Solusyon, wag lang demonstrasyon.
Personally, I think the activist movement should open themselves to other means to achieve their envisioned ends. Demos, protests and lobbying against the government presuppose two things - 1) that government action is a necessary component to the solution of our problems and 2) that public protest is an effective tool in persuading government officials to do what the public wants them to do. It's a highly-centralized way of thinking - putting too much importance on the government's role in solving societal woes. This is a hopeless case, specially with a self-serving and corrupt government like ours. I believe that activists should instead make their constituents take a more proactive stance, because ultimately...
ANG SOLUSYON AY NASA ATING MGA KAMAY
Take the case of the UP Charter change issue. For years, UP, just like the rest of the public educational institutions in the Philippines, has been neglected by Congress as the budget for education has been...minimal. It created a problem - the quality of UP education has gradually deteriorated because of inadequacy of funds necessary to make the university competitive compared to other higher educational institutions in the world.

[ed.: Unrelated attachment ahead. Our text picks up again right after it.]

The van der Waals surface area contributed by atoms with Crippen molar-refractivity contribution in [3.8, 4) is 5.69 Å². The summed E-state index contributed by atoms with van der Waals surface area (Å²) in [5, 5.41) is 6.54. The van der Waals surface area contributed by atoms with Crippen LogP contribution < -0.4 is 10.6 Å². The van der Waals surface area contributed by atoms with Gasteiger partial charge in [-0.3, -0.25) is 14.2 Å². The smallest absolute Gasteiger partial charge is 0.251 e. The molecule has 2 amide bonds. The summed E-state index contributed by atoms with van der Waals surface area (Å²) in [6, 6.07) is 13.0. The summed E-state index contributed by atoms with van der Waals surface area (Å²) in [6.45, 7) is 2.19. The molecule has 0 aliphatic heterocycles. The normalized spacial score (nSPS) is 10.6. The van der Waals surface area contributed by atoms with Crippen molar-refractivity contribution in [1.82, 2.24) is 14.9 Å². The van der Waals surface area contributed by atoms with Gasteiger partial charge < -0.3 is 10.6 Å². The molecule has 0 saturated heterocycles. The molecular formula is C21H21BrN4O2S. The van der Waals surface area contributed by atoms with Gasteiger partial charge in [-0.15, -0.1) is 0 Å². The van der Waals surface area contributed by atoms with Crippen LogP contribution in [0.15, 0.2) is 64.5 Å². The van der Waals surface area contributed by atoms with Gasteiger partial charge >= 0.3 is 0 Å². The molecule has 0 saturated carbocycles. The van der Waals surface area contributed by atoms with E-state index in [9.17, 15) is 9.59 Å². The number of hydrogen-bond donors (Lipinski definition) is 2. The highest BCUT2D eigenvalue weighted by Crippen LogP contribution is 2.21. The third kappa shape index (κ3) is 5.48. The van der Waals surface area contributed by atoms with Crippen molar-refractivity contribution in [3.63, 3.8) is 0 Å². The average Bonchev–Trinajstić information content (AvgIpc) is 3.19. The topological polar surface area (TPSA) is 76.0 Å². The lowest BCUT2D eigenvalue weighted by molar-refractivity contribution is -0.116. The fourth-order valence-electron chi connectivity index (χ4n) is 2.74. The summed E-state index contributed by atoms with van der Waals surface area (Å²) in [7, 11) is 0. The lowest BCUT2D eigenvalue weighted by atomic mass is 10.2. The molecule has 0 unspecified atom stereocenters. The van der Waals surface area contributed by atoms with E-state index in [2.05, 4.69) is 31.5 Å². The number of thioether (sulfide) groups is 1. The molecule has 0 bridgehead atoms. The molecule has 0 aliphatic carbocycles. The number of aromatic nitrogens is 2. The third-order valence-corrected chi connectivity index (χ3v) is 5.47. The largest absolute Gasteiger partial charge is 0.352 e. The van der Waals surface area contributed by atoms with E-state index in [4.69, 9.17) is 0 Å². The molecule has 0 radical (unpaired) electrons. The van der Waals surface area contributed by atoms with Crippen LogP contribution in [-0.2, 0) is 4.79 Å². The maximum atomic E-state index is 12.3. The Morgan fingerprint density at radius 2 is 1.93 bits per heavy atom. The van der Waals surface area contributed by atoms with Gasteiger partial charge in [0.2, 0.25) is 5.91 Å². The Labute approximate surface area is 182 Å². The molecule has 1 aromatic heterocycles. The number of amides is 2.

As a solution, a change in the charter of the University has been proposed. The revised charter would enable UP to be more independent and autonomous when it comes to raising the source of funds. That means UP would have control over the use of its resources and could engage in profitable ventures such as leasing out of lands and entertaining contracts for private research.
Naturally, the activists cried "Foul!" Their argument is that adapting the revised UP charter would only encourage our corrupt government officials to abandon the education sector. A very sensible argument, actually, but there's one thing that should be noted...
OUR CORRUPT GOVERNMENT HAS ALREADY ABANDONED OUR EDUCATION SECTOR
As an alternative to the UP Charter Change, activists offered that we should instead engage in more lobbying, more protests, more rallies and more public pressure against our government. But then again...
THE GOVERNMENT WOULD NEVER LISTEN
THE GOVERNMENT WOULD NEVER EVER LISTEN
No matter how many voices we could muster, how could we expect a deaf government to listen to its constituents? If the government would not give us the money we need, why not raise it ourselves? If the government is in cahoots with the greedy landowners, why not take agrarian reform "into our own hands"?
Activist protests are not active enough because under that set-up, the ultimate power to solve our problems still lies with our government. FUCK THE GOVERNMENT!!! Why should we entrust that power to self-absorbed crooked politicians? If we want to be really really active, stop lobbying. Stop protesting. Start acting! Let us act to solve our problems by ourselves without asking intervention from a government that does not care in the first place. That, my friends, is what I define as true activism.
ANG SOLUSYON AY NASA ATING MGA KAMAY!!!
And that's my postscript.